Sunday, 31 May 2009

jerk my goat - bbq

In light of the 'el-sorchio' weather, we fired up the rickety old bbq. I've wanted to cook goat ever since the butcher across the road from my house put up a sign in his window saying "we now stock goat".

I had a a quick browse on the internet for some goat related inspiration - of which there was plenty.

I quite fancied giving 'jerk' a bit of a go. Apparently, a traditional Jamaican style of cooking goat.

Key ingredients of jerk:

allspice (pimento)

scotch bonnet peppers





all smashed and bashed together. Its supposed to be a 'dry rub'.

The jerk seasoning was made up, then rubbed well onto the goat. I left it for a couple of hours to do its business while the bbq built up heat. I did drizzle a little olive oil over the goat before cooking.

The butcher told me to cook it slowly. I used tin foil on the bbq to slow the cooking down.

Whilst other more regular bbq items (burgers, kebabs etc) were cooked, the goat slowly, but surely did its thing.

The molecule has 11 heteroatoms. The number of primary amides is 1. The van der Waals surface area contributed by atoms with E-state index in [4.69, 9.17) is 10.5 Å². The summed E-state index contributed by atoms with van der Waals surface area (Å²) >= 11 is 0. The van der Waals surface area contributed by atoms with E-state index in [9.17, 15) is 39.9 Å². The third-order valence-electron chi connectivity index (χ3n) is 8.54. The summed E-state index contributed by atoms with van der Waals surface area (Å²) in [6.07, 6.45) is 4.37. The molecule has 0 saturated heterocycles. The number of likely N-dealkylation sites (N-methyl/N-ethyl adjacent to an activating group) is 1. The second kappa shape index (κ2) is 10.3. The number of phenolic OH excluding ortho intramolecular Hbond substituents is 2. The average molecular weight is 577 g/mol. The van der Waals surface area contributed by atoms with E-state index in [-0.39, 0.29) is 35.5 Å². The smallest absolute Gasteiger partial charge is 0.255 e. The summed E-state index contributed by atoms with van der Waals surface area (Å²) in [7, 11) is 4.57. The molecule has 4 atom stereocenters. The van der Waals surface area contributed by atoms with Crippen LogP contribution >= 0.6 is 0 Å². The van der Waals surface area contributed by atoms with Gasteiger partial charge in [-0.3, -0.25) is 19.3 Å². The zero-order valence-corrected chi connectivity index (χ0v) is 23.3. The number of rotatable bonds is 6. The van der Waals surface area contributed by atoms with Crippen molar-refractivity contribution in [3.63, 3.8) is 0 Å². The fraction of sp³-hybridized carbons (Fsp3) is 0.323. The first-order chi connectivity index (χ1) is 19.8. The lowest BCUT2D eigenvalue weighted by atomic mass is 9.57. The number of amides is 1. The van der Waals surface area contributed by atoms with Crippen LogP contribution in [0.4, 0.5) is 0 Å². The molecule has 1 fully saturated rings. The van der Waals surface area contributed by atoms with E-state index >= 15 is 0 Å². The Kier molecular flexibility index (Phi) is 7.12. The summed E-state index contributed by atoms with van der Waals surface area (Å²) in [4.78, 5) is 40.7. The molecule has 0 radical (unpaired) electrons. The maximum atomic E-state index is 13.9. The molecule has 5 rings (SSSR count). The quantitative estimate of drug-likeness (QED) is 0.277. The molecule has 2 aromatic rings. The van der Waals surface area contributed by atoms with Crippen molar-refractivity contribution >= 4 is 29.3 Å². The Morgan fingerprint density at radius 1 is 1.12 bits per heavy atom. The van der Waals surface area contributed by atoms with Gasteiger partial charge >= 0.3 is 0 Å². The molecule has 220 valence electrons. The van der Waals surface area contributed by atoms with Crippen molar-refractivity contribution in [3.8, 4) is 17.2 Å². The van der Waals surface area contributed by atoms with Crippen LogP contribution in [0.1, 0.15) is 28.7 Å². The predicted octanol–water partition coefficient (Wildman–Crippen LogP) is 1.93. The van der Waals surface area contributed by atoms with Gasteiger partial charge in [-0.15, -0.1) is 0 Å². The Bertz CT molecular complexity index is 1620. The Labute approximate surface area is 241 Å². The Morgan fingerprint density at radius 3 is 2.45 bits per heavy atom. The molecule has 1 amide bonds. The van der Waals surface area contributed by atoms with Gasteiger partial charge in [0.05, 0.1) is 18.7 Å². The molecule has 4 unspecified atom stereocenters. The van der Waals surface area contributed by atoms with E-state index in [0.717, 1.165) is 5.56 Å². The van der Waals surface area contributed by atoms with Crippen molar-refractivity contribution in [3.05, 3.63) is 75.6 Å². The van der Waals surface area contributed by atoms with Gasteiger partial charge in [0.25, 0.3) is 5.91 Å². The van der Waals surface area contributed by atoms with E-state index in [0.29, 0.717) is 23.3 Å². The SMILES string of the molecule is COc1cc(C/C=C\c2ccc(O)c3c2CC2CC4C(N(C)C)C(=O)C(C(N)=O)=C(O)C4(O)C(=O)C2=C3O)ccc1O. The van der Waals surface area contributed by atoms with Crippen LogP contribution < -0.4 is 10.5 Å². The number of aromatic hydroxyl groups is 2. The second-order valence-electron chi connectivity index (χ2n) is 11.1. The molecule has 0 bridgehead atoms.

Whilst I'm talking about kebabs - I'll let you in on a top tip: old bicycle spokes make excellent kebab skewers! I cut 10 spokes from an old bicycle wheel, cleaned them up thoroughly.. They did an excellent job. (and were free!)

Moving back to the goat.

It was great! Very tasty.

I'll cook goat again no doubt. I have plans for both curried goat, and also a roast goat leg.

Get a goat on your bbq!

goat links:

Goat Leg Roulade - Smoked

Saturday, 30 May 2009

Kerouac and Dylan; their relevance to food considered..

The most common precepts of religion - known as the Two Pillars of Wisdom - are that there is God, and that compassion is the way of being. It's widely been extrapolated, however, that Bob Dylan and Jack kerouac are in fact the only twin pillars of wisdom worth listening and paying attention to. 

Perhaps this means On The Road or Blonde on Blonde should take on some kind of greater significance? Unfortunately we know nothing more than that On The Road is a cracking book and Blonde on Blonde a great album. Clearly, as influential thinkers within the 20th century cultural zeitgeist, it is crucial that their relation to food is discussed within this blog.

Initially we were unsure what relations Dylan had to food, so undertook a careful analysis of his back catalogue. Sadly, few references to food were found, except for maybe "Hot chili peppers in the blistering sun" or a "Country Pie", however included here is a download of one of his excellent Theme Time radio shows, this time on the subject of food...